Forgetfulness: On Learning Languages

I often tell my Greek Grammar students that I was a bad Greek student when I first started learning the language. The story goes a little like this: “When I started learning the language, I didn’t take memorizing the paradigms seriously. I would wait until the day before the quiz, pull out my Greek Grammar textbook, and review all the paradigms by writing them out one by one. Then, after the quiz I would forget everything. Rinse and repeat for two semesters.”

This story is intended to function as a source of encouragement. When my students encounter new paradigms and struggle through them but make great progress, I like to highlight how well they are doing in comparison to my laissez faire approach to the language. I am, however, coming to realize how fundamentally flawed that comparison is.

Currently, I am learning Latin in a formal setting. (I studied Latin as an independent study during my MDiv but felt I needed to shore up a number of deficiencies.) As I worked through memorizing the paradigms and vocabulary tonight, a sense of deja vu washed over me. And yet, it wasn’t deja vu. It was the memory of a very familiar ritual. I did the same thing throughout Greek Grammar I and II.

It occurred to me that the routine I developed in college was not, in fact, a mad dash to cram for the quiz. It was a necessary routine to drill the paradigms into my thick skull. It was necessary then, and it is necessary now as I try to learn Latin as well as I now know Greek.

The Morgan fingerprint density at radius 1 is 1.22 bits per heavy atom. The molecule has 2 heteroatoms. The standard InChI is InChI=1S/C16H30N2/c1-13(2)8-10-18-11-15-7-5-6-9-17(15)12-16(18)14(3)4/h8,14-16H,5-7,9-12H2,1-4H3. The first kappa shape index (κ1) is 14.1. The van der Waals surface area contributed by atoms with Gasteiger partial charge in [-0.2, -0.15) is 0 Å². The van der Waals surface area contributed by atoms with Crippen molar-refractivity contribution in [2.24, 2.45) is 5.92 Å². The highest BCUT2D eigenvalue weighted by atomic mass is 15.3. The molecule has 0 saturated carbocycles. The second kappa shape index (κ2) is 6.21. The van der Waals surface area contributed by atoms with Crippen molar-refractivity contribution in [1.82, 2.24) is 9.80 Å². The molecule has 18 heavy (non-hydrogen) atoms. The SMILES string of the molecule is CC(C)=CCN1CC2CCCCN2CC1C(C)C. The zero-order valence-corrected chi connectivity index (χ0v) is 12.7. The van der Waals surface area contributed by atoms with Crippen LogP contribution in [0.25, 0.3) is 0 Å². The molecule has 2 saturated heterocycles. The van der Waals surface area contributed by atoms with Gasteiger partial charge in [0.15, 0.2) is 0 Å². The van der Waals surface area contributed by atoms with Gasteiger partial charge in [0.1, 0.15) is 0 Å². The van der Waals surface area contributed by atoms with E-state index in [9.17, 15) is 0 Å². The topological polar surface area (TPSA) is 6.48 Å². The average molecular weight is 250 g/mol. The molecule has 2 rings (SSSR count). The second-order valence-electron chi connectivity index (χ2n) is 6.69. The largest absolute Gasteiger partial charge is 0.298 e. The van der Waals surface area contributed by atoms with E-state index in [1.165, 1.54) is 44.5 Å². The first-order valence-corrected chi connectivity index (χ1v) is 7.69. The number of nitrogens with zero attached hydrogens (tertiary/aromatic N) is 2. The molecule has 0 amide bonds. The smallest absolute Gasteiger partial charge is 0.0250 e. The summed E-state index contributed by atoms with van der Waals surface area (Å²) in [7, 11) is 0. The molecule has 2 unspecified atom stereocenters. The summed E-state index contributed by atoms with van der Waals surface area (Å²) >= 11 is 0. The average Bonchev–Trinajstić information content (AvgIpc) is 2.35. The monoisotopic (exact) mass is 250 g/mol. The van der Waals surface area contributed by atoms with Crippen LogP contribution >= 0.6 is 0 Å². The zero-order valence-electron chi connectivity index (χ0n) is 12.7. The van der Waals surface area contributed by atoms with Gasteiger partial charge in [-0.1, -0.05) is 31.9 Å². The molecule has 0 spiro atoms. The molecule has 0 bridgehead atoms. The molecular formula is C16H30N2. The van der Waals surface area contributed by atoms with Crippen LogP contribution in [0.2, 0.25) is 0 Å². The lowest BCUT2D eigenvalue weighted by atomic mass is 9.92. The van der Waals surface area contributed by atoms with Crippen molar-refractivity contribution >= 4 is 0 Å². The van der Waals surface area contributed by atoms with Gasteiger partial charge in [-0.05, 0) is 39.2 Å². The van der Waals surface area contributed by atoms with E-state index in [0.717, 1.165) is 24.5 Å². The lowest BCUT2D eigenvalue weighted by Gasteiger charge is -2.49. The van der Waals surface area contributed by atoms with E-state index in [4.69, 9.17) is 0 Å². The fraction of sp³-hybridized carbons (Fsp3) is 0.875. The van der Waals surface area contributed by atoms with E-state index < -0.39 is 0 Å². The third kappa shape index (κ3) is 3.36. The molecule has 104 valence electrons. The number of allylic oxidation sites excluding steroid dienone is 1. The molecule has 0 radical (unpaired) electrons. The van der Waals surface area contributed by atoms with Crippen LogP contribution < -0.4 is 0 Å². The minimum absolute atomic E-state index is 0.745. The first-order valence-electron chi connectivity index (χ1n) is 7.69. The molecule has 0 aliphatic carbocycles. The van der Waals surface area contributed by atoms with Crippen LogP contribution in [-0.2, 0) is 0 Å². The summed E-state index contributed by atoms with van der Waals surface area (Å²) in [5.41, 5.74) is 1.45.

The fact is, I had forgotten how hard learning Greek was for me. Now I can rattle off paradigms without a hitch (well, okay, with a few hitches here and there). I can translate rather well when I am familiar with the vocabulary. Working in NT Greek is starting to feel like second nature. But when I was learning Greek, it did not come naturally. It took a lot of work. The same is true of Latin. It is taking a lot more time and effort than I thought. As frustrating as it is at times, it is worth the time and effort.

To my students, I apologize for forgetting how hard it was to learn Greek. I promise I will be more understanding in our future . . . class.

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2 Responses to Forgetfulness: On Learning Languages

  1. jamesbradfordpate says:

    My early days of Hebrew were no picnic. I would get up at 5 a.m. each weekday to go through my vocabulary flashcards, and the words just didn’t stick in my mind!

    • jacobcerone says:

      Before I had a smartphone, I would write out all my vocabulary on flashcards, hole punch the card, and put the cards on shower rings. I would walk around everywhere with them clicked to a belt buckle. When walking to class, eating meals, or any other downtime, I would review. No picnic indeed. I tend to forget those details at times…

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